In October, 2010, the King Street Station project was awarded $18.2 million from $2.4 billion in high-speed intercity passenger rail service funding announced by the U.S. Transportation Department. This funding was needed by the project in order to complete seismic regrades and to finalize the restoration of the interior. The restoration project was completed and the station was officially rededicated on April 24, 2013.
King Street Station is a red brick masonry and steel frame building with terra cotta and cast stone ornamentation, through relatively subdued in comparison to the clock tower. The entire first floor exterior is brick-clad with granite. The building is L-shaped with the clock tower marking the main entry on the west facade. The clock tower and main entry terminate the axis of King Street in Pioneer Square. The architectural style is sometimes denoted as "Railroad Italinate" with definite Italian inspirations in the clock tower while the base shows influences of Beaux Arts.
Inside the main entry, at the base of the clock tower, is the entry hall, known as the Compass Room. The name references the navigational star compass rose design laid out in hand-cut marble tiles on the floor at its center. The Compass Room has marble wainscotting, and is lighted by a multi-globe chandelier suspended above the compass rose from an elaborate plaster rosette. Triple-globe wall sconces around the perimeter illuminate a band of inlaid green iridescent glass tile on the walls. Circular clerestory windows are trimmed in plaster relief decoration. This motif was originally repeated throughout most of the station's waiting room. While there is no known influence for the design of the interior, it resembles the ceiling of the famous Salone dei Cinquecento at the Palazzo Vecchio in Florence, Italy featuring a similar coffered grid with dentils and repeating circles.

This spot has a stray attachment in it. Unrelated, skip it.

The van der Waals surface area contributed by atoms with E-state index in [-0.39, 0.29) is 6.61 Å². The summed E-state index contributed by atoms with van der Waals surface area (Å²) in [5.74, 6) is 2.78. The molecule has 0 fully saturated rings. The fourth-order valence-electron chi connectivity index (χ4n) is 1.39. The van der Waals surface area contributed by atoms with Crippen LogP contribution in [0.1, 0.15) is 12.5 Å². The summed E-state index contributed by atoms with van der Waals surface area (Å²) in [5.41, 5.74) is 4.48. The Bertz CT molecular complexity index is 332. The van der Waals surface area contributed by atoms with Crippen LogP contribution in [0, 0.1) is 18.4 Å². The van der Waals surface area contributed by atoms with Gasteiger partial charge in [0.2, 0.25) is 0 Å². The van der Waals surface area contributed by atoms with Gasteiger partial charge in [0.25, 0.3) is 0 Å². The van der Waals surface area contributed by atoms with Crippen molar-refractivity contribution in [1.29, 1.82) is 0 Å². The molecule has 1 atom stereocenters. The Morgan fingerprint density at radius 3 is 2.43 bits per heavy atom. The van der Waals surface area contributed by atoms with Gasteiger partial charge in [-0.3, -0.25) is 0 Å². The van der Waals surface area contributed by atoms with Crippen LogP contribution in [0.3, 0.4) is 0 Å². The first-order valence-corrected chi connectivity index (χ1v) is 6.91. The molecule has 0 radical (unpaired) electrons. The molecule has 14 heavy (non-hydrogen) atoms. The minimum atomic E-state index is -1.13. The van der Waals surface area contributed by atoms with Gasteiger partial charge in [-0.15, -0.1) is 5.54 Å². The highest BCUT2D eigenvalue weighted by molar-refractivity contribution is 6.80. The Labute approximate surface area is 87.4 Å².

Passenger service 
Currently King St. Station has twenty-one daily train departures:
- Nine Sounder trains south to Tacoma, Washington (weekdays only)
- Four Sounder trains north to Everett, Washington (weekdays only)
- Two Cascades trains north to Vancouver, BC
- Two Cascades trains south to Portland, Oregon
- Two Cascades trains south to Eugene, Oregon through Portland
- One Empire Builder train east to Chicago, Illinois
- One Coast Starlight train south to Los Angeles, California
Nearby places 
- Pioneer Square National Historic District
- Klondike Gold Rush National Historic Park
- International District
- Downtown Seattle Transit Tunnel
- CenturyLink Field
- Safeco Field
- Union Station
- International District/Chinatown Light Rail Station
View from the southeast with the Smith Tower under construction in the background, 1913.
View from the northeast with Qwest Field in the background.
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|Wikimedia Commons has media related to: King Street Station (Seattle)|
- Amtrak – Stations – Seattle, WA
- King Street Station (National Register of Historic Places)
- King Street Station (City of Seattle, Department of Transportation)
- King Street Station (Sound Transit)
- King Street Station (Washington State Department of Transportation)